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Sometimes, I confuse a little bit about the position of "appositive".

The competitive environment is increasingly complexe and unpredictable , demanding flexibility and quick response to its chellenges.

vs

The competitive environment, demanding both flexibility and quick response to its challenges, is increasingly complex and unpredictable.

Is "demanding both flexibility and quick response to its challenges" appositive here?

Thanks to you.

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demanding both flexibility and quick response to its challanges

No: this is not a noun phrase, but a gerund-participial clause serving as an adjunct, so it cannot be an appositive.

Appositives are specifying noun phrases that either modify another noun phrase or act as a supplement:

We went to see [the opera 'Carmen']. (appositive NP as modifier)

Bizet's most famous opera, 'Carmen', was first performed in 1875. (appositive NP as supplement)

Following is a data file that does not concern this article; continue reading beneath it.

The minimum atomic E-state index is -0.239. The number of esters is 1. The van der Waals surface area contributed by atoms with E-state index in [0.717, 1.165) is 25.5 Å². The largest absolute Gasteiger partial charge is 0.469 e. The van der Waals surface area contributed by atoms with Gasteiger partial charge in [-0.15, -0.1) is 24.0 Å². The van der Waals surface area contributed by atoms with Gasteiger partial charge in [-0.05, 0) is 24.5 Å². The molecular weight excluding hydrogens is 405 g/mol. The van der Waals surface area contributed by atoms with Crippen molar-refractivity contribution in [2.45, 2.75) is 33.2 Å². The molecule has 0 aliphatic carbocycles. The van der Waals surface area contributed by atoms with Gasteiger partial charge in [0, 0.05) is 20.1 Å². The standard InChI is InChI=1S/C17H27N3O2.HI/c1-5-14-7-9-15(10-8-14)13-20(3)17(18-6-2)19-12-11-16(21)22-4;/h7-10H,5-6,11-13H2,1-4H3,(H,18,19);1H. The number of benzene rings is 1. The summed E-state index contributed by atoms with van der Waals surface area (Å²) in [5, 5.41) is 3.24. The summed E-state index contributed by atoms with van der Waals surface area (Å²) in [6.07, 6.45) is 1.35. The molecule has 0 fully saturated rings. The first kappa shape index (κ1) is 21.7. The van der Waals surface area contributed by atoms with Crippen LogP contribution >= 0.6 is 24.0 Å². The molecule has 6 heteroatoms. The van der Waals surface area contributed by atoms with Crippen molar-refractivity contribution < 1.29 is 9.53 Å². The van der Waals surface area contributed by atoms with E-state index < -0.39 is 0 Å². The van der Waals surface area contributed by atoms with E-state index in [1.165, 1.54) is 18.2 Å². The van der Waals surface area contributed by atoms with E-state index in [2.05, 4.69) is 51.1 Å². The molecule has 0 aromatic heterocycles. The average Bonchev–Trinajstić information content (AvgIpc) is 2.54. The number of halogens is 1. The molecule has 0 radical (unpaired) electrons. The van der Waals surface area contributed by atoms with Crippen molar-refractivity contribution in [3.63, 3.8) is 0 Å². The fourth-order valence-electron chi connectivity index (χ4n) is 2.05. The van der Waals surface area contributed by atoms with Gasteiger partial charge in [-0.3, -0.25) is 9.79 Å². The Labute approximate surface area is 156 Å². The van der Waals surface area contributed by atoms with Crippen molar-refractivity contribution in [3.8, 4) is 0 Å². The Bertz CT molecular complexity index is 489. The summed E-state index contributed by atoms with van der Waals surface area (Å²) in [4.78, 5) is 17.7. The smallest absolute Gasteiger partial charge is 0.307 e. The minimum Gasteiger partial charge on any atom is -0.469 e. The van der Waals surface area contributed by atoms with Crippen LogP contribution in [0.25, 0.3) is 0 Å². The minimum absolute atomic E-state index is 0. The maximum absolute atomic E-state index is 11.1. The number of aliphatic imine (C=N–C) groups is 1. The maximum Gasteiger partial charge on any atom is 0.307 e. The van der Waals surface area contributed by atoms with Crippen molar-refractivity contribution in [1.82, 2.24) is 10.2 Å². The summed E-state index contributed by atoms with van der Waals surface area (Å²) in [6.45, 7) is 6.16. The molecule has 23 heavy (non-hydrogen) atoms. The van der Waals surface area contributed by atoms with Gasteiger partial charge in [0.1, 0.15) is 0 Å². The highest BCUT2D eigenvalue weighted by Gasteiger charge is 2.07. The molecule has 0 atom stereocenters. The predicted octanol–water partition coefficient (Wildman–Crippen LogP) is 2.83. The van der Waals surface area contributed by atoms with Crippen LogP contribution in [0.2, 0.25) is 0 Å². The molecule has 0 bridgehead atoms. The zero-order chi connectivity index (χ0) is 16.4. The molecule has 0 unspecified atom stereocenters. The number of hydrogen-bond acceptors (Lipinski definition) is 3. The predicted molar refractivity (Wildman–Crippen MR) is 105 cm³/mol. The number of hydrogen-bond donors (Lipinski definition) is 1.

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The appositive serves to identify the other noun phrase, not just to describe it. The noun phrase "demanding both flexibility and quick response to its challenges" does not identify anything; it is characteristics that are being applied to "the competitive environment".

Identification doesn't have to be by name or anything, it can be via a superlative ('the largest cake', 'the messiest eater'), by relationship, and various other things that might seem like description - because they are; but in so describing, they identify. Your example is describing without identifying.

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